3-on-3: Dallas Mavericks vs. Miami Heat

The Miami Heat welcome a familiar foe to South Beach on Friday, as the Dallas Mavericks, their opponent in the 2011 NBA Finals and the last team they've lost a playoff series to, comes to town (7:30 p.m. ET). To prepare for the game, our Heat Index team discusses the Mavs in the Dirk era, Michael Beasley's role in Miami, and Dwyane Wade's status for an upcoming back-to-back.

1. Fact or Fiction: The Mavs have failed to capitalize on Nowitzki's prime.

Tom Haberstroh: Fiction. The goal is to win a title and the Mavs did that. If we’re talking the post-title years, I’d go with fact. They haven’t won a playoff game since topping the Heat, so I don’t think you’d hear differently from the Mavericks, either.

Michael Wallace: Fiction. Two trips to the NBA Finals and one championship are far more than many elite players have accomplished. But Dirk does have two blemishes on the resume: that meltdown against Miami in the 2006 Finals and the first-round blunder against Golden State during his MVP season. Dallas never really gave him roster continuity, but he gave them a Hall of Fame career.

Brian Windhorst: Fiction. They won a title. The past few years, when Mark Cuban thought he was out-thinking the rest of the league, have been disappointing, but Drik has broken down a bit with knee injuries. They were a contender for nearly a decade, made two Finals and brought home a ring during Dirk's prime. If they ever feel down, they can just look up at the banner.

2. Fact or Fiction: Beasley should be in the rotation no matter what.

Haberstroh: Fiction. It’s been three games. He’s certainly earned more playing time by showing effort and focus on the defensive end. But I’m not ready to say he should earn minutes over Shane Battier and Udonis Haslem.

Wallace: Fiction. Erik Spoelstra, though he hasn’t said it, doesn’t think Beasley has proven enough yet to beat out Udonis Haslem or Shane Battier. The recent offensive outbursts are promising, and Beasley is gaining confidence from his teammates. But he's still a 10th man, at best, right now and the first 10 guys are still available.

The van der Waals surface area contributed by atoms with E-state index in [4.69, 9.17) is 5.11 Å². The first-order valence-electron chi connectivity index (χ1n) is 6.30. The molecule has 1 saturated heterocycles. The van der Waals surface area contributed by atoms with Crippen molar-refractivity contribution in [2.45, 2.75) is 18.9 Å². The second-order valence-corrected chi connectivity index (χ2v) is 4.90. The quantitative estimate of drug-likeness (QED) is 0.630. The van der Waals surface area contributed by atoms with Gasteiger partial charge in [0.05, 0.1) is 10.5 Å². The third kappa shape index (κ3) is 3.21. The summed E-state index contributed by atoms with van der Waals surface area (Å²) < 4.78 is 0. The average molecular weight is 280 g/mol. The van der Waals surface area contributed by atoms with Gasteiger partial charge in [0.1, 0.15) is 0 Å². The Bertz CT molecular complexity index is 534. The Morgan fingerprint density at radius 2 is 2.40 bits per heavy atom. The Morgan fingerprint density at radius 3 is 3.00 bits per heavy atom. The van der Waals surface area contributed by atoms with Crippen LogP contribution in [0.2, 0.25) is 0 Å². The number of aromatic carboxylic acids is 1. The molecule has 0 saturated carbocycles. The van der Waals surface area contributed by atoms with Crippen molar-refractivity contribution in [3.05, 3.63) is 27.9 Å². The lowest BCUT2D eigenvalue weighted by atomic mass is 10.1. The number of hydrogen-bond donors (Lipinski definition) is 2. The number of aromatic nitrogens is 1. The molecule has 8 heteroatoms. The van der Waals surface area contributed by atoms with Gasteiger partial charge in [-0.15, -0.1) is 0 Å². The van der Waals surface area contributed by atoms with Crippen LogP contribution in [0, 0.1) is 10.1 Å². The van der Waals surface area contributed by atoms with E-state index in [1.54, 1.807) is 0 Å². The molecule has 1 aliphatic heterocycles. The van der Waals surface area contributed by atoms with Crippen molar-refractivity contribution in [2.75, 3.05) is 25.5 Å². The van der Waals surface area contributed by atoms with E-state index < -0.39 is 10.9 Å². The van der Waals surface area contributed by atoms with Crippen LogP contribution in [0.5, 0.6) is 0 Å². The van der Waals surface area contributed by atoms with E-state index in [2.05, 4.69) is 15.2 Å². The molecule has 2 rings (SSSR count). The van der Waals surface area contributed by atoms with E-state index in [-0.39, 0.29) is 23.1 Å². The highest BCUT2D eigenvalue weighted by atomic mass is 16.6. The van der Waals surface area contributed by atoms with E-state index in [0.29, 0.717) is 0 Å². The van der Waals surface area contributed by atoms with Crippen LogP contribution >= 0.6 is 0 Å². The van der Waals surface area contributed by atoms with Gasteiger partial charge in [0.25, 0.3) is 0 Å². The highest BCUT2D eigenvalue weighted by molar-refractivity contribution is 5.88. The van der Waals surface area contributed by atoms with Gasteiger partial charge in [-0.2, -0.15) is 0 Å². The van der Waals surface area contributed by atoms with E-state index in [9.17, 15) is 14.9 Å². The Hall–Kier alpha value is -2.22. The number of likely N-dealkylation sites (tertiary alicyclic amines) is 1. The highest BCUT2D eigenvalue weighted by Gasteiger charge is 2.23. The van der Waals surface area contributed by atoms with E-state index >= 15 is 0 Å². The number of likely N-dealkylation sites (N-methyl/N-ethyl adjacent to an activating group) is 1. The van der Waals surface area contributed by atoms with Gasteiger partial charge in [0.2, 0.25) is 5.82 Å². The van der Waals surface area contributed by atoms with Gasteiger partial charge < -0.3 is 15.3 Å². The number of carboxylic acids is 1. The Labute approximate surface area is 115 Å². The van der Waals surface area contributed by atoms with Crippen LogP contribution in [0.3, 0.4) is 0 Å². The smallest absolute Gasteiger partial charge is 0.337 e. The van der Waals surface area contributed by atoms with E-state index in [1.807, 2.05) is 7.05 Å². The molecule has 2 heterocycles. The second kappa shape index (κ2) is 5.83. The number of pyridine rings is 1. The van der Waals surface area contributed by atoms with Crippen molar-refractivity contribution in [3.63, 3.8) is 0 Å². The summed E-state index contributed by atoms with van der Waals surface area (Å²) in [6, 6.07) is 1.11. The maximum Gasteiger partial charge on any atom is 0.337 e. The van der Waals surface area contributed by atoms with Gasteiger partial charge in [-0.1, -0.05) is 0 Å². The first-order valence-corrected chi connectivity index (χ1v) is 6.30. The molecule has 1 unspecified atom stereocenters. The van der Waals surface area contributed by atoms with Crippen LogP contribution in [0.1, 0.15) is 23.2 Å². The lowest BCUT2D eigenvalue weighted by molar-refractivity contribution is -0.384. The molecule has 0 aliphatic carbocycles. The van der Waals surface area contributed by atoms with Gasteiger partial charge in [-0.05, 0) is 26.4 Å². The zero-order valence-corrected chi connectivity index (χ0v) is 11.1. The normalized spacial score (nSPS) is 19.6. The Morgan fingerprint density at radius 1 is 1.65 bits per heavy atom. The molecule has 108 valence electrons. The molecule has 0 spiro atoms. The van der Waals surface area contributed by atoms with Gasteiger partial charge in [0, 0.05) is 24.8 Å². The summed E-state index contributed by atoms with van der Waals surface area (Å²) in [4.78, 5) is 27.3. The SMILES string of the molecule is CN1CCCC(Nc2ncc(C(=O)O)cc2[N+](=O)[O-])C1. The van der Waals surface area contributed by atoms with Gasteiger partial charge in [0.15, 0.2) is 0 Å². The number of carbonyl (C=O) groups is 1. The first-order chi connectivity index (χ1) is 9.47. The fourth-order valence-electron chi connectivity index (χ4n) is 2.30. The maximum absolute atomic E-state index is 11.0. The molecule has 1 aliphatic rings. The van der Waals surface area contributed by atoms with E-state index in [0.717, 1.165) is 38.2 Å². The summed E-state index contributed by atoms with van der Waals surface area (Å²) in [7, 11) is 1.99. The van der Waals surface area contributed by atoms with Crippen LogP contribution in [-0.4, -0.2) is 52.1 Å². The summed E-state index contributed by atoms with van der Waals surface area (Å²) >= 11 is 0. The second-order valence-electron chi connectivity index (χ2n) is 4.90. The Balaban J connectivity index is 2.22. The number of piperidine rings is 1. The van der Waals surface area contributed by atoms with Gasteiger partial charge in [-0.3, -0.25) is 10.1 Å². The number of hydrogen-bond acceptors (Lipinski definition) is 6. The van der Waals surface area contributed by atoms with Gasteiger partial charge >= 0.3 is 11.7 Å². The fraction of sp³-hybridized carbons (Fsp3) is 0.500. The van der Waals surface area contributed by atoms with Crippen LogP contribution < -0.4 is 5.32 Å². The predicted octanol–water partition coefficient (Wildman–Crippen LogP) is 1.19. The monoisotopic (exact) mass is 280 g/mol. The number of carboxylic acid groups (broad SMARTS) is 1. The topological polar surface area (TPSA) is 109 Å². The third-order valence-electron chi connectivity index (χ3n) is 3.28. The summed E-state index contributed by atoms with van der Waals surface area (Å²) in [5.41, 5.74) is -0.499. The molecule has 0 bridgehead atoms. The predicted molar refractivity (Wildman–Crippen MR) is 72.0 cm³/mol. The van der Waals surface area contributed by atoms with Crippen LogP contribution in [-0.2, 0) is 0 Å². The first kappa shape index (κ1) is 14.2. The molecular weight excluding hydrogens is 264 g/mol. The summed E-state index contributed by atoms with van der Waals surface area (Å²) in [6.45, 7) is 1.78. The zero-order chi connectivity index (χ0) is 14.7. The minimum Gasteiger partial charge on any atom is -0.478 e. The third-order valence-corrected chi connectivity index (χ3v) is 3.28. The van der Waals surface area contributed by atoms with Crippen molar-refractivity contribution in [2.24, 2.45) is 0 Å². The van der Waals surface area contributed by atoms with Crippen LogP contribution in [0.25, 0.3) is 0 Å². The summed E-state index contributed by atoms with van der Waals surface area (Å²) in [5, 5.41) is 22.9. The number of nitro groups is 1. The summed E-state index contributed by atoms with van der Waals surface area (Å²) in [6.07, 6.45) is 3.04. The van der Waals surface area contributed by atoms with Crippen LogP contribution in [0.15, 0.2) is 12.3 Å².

Windhorst: Fact. He's one of the most talented players on the team and his ability to score makes the Heat all that more dangerous. They are already playing at an extremely high level offensively, and having him in their back pocket is some weapon. And if he's going to go through issues defensively or go off the reservation with the game plan, you might as well figure that out earlier than later.

3. Fact or Fiction: D-Wade should play in this back-to-back set.

Haberstroh: Fiction. I’m firmly in the belief that Erik Spoelstra should be proactive with the minute management. Wade needs to be ready for June, not November.

Wallace: Fact. Considering the team's inconsistent performances on defense, and the recent challenges to get a healthy unit together thus far, Wade should be a go for Saturday's game in Charlotte if his knees are good. The Heat then have two days off. Wade probably won't run the back-to-back table in the coming days, with another set coming Tuesday and Wednesday. But unless he's hampered, try playing in three of four.

Windhorst: Fiction. Wade's pride is what it is -- he wants to play every night and everyone knows this. Everyone knows he's tough. But I see no reason to do anything to put wear on Wade's knees before the playoffs. His health is probably the single most important thing for this team and we've seen him wear down two years in a row. Every decision with him should keep that in mind.